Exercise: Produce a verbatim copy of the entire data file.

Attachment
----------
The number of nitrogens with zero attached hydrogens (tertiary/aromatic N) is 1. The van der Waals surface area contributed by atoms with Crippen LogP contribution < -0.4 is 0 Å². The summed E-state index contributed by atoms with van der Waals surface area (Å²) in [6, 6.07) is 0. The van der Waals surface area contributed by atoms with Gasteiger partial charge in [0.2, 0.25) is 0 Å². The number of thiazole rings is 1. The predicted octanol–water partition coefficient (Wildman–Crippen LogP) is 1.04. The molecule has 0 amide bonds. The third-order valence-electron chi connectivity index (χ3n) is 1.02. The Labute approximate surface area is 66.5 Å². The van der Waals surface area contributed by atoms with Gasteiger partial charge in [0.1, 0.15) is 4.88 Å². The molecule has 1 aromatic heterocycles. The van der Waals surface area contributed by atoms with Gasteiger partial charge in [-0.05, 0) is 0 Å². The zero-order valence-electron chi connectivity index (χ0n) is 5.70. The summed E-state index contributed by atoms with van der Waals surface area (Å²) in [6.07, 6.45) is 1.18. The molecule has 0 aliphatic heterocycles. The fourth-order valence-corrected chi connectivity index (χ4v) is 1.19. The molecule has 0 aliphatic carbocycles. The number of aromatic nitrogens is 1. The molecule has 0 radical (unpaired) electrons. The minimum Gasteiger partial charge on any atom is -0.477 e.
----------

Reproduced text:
The number of nitrogens with zero attached hydrogens (tertiary/aromatic N) is 1. The van der Waals surface area contributed by atoms with Crippen LogP contribution < -0.4 is 0 Å². The summed E-state index contributed by atoms with van der Waals surface area (Å²) in [6, 6.07) is 0. The van der Waals surface area contributed by atoms with Gasteiger partial charge in [0.2, 0.25) is 0 Å². The number of thiazole rings is 1. The predicted octanol–water partition coefficient (Wildman–Crippen LogP) is 1.04. The molecule has 0 amide bonds. The third-order valence-electron chi connectivity index (χ3n) is 1.02. The Labute approximate surface area is 66.5 Å². The van der Waals surface area contributed by atoms with Gasteiger partial charge in [0.1, 0.15) is 4.88 Å². The molecule has 1 aromatic heterocycles. The van der Waals surface area contributed by atoms with Gasteiger partial charge in [-0.05, 0) is 0 Å². The zero-order valence-electron chi connectivity index (χ0n) is 5.70. The summed E-state index contributed by atoms with van der Waals surface area (Å²) in [6.07, 6.45) is 1.18. The molecule has 0 aliphatic heterocycles. The fourth-order valence-corrected chi connectivity index (χ4v) is 1.19. The molecule has 0 aliphatic carbocycles. The number of aromatic nitrogens is 1. The molecule has 0 radical (unpaired) electrons. The minimum Gasteiger partial charge on any atom is -0.477 e.